Assuming you’ve quit.
For me, it was a Discovery Channel or Learning Channel or some such show. (This was not a Truth commercial or anything similarly pushy and annoying.)
In this show, a doctor had three lungs from dead people laid out on a table.
One was healthy, one had cancer, and one had emphysema ostensibly caused by smoking.
The doctor poked the healthy lung and the cancerous lung with a medical pointy-tool thing. The lungs sounded squishy, like you’d expect fresh organs from any mammal to sound.
The doctor poked the emphysematous lung with a medical pointy-tool thing. The spot the tool touched crackled and split like tissue paper stretched thin. From what the doctor described, emphysema destroys the air sacs that enable you to breathe. And from the lung I saw, the lungs have a kind of thin “skin” over the destroyed air sacs, although there is nothing but a hole below the “skin”. The tool left a half-inch hole in the lung where it had poked. No way are lungs (or any functional tissue) supposed to have holes that big in them. No way are lungs (or any functional tissue) supposed to make noises like that. It was the crackling, crunching sound that almost made me hurl, rather than the image of the medical tool poking apart this lung.
That was my final straw. It was way more effective than any lectures about smoking.
What was your final straw?
A friend of mine told me that I am addicted. I vehemently disagreed. I quit to prove hime wrong. Have been off for at least 6 months now, not a single drag.
I moved from Italy to Switzerland (at altitude). I used to smoke a pack of Malboro reds a day. One day in my first week in Switzerland, encouraged by the fresh air and water, I decided to take the stairs rather than the lift. 10 stairs later, I knew I had to quit, so I did. The shortness of breath and chest “distress” I felt was a real wake up call. I had been smoker for 7 years, but I never smoked again.[sup]*[/sup]
[sup]* (although I do admit to the odd indiscretion over the last 9 years, but only half a dozen times).[/sup]
I never started – I didn’t want to devote any money toward that activity that could be better spent on pornography.
The clincher for me was turning 30. I’m still on the Pill and smoking after a certain age while taking it is a big No-No. Seriously ups your chances for either Uterine or Cervical (can never remember which) cancer.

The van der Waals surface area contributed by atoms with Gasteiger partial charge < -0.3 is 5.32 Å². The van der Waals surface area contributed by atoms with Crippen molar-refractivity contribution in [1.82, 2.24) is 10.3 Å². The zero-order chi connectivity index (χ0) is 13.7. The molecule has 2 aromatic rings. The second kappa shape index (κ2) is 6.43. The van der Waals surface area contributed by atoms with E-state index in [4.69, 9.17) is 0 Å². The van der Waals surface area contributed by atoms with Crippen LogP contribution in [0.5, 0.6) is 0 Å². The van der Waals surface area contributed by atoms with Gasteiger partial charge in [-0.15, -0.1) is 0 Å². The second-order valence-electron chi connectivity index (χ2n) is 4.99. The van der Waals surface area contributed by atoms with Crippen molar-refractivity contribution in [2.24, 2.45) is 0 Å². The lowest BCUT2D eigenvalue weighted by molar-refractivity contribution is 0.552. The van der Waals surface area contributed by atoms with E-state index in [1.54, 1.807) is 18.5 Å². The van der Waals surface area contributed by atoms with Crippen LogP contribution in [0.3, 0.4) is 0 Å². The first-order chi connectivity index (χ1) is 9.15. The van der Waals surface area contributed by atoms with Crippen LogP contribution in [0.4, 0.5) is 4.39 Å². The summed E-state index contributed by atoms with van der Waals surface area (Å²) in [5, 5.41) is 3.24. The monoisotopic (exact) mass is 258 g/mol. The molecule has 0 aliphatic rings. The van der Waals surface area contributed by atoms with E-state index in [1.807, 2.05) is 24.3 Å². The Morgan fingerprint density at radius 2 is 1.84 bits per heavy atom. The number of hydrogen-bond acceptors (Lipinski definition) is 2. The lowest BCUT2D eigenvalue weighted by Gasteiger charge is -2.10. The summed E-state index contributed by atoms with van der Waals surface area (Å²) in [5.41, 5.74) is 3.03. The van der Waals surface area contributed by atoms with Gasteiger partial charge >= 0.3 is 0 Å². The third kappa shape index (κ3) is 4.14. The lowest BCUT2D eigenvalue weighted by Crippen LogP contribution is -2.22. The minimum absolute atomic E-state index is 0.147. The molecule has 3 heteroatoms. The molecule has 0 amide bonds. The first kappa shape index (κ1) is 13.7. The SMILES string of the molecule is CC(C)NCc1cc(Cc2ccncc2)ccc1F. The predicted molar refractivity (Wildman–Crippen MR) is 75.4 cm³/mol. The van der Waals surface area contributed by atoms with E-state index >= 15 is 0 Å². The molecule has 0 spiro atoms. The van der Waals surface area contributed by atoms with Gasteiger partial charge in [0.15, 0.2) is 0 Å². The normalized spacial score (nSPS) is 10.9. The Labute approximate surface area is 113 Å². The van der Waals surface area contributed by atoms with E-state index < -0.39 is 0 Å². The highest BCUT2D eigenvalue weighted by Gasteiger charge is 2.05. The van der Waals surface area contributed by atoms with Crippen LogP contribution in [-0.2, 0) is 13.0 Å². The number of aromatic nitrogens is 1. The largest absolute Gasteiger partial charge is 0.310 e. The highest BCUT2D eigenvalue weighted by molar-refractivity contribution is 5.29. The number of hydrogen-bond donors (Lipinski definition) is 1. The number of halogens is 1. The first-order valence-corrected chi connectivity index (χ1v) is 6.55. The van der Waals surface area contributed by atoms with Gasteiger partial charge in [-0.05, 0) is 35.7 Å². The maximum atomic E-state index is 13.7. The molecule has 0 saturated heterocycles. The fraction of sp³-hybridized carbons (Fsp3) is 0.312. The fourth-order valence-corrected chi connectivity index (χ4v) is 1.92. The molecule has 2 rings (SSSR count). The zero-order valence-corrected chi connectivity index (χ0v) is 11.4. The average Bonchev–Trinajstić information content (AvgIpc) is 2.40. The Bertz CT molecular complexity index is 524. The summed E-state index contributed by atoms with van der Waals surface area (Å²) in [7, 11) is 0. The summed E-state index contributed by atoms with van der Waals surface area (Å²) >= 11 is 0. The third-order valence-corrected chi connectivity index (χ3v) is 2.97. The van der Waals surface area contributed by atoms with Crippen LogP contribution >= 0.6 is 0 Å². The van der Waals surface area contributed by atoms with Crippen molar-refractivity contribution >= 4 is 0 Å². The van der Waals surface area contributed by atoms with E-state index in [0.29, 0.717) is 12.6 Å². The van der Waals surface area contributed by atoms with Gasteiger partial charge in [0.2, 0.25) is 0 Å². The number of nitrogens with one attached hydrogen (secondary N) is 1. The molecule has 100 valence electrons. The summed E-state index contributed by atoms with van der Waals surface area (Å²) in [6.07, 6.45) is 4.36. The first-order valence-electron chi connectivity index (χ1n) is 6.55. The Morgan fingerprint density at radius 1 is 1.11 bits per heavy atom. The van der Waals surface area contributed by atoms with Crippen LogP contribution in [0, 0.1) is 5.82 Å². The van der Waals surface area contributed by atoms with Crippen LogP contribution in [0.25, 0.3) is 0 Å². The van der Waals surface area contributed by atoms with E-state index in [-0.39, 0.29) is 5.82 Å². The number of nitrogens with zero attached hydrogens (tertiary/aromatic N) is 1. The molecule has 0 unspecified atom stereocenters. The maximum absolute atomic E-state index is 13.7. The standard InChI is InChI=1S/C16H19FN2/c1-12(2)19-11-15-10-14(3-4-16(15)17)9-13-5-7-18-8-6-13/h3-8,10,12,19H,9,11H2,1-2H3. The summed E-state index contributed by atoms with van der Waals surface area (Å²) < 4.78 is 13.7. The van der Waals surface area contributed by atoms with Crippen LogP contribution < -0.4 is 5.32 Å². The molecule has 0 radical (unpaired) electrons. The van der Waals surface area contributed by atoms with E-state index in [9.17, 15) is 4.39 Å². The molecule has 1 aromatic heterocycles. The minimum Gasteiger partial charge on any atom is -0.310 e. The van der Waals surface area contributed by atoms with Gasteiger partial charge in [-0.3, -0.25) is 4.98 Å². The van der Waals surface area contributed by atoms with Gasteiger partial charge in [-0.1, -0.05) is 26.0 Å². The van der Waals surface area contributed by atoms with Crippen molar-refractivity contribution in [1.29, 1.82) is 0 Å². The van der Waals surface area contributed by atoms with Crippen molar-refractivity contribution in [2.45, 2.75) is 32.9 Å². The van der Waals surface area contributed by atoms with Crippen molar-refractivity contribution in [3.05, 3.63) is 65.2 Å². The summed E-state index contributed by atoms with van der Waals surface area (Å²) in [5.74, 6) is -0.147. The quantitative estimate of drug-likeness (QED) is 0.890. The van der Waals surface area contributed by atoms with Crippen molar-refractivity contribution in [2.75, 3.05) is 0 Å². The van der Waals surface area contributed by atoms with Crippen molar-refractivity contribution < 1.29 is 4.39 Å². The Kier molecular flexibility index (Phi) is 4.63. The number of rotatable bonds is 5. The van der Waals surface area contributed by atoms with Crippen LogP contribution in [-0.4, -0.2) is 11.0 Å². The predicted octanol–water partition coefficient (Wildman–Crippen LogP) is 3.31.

I like not having kids a lot more than I like smoking … it was a fairly easy choice to make.
Damned if I know. I smoked after recovering from tuberculous, then two years later quit cold turkey.
I know a cigar smoker who quit the day he burned himself up and died.
I just quit two days and nine hours ago. For me, it was the realization that this long period between assignments may have been due to my smoking and the fact that I constantly smell like an ashtray. Who wants to work with someone who smells like a cigarette all the time?
I’m using the patch and it’s not really that bad. I’m mostly bored, since going out on the porch and smoking was my “focus of laziness” and now I have to relearn “How to Spend Your Time 101”.
A couple of things for me. I used to walk to work, and the smallest hills left me wheezing a bit.
I also hated waking up in the morning and hacking and coughing, sometimes I felt suffocated (especially if I went drinking the night before). I was 24 at the time. Smoking since 18.
I joined a Gym, quit smoking and lost weight to boot. Cold turkey.
Not I, but my SO recently quit. He decided to go seriously into martial arts and weight training. 6 situps later it was time to quit smoking. (He seriously doesn’t like being limited by anything.)
My six-year-old son asking me to please stop. That was a dozen years ago, after 20 years of being a heavy-duty pipe smoker (at the end, nearly a pouch of Captain Black a day).
Did it cold turkey and with Wrigleys for a couple of days, and did not tell anybody in the family until they noticed a few days later.
For up to a year, I had dreams about smoking, or starting to smoke and then realizing I wasn’t supposed to.
Since that time, I have been totally clean except for a single ceremonial cigar one year after quitting to celebrate the birth of my youngest brother’s first child.
One of the best damn things I ever did. Now if I can just lose all this weight…
When I got pregnant. What better reason is there?